This course introduces the dental professional to the importance of caries diagnosis in prevention of the disease, as well as the intricate link between caries diagnosis and treatment. The two main methods of lesion diagnosis used today – the visual-tactile or visual methods and bitewing radiography – are discussed, including recent advancements that improve their sensitivity, as well as their limitations.Clinical Significance Snapshots
What is the difference between Diagnosis and Assessment of dental caries?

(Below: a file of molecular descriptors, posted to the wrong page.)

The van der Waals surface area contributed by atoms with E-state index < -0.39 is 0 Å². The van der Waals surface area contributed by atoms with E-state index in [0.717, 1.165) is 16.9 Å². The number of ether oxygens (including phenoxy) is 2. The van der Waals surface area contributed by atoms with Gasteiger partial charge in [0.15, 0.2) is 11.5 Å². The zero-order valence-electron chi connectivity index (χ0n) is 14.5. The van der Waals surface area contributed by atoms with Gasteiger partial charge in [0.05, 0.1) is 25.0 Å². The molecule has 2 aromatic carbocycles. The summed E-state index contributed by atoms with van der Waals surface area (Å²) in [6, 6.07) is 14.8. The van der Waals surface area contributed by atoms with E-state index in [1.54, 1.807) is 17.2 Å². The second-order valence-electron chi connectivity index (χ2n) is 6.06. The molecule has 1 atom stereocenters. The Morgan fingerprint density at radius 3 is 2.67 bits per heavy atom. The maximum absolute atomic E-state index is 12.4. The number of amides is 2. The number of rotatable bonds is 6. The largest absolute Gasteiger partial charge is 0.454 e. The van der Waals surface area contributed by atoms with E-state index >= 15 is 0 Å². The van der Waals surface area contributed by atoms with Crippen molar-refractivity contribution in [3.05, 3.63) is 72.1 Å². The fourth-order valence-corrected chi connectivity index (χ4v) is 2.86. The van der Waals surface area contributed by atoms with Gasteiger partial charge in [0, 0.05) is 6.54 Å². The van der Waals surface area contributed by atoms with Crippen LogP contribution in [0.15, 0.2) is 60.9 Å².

Dental caries assessment identifies the presence or absences of disease indicators. Diagnosis links the level of appropriate care to the stage of the disease. Diagnosis is performed at the tooth surface or tooth level. Risk assessment is conducted at the patient level and should include evaluation of medical and dental histories, biological, social and behavioural risk factors, and all clinical evidence gained from thorough examination using visual and tactile methods. Any further evidence gained from other tests such as bitewing radiography is also considered. Once identified, the individual lesions should be assessed for their activity status, which will determine the specific management strategies for each caries lesion. Preventive care should be risk-based and provided for all patients. Low, medium and high caries risk patients should receive preventive and behavioural interventions adjusted to their risk status. Lesion severity (initial, moderate, or extensive) should determine the need for non-surgical or surgical dental care to control caries or eliminate it.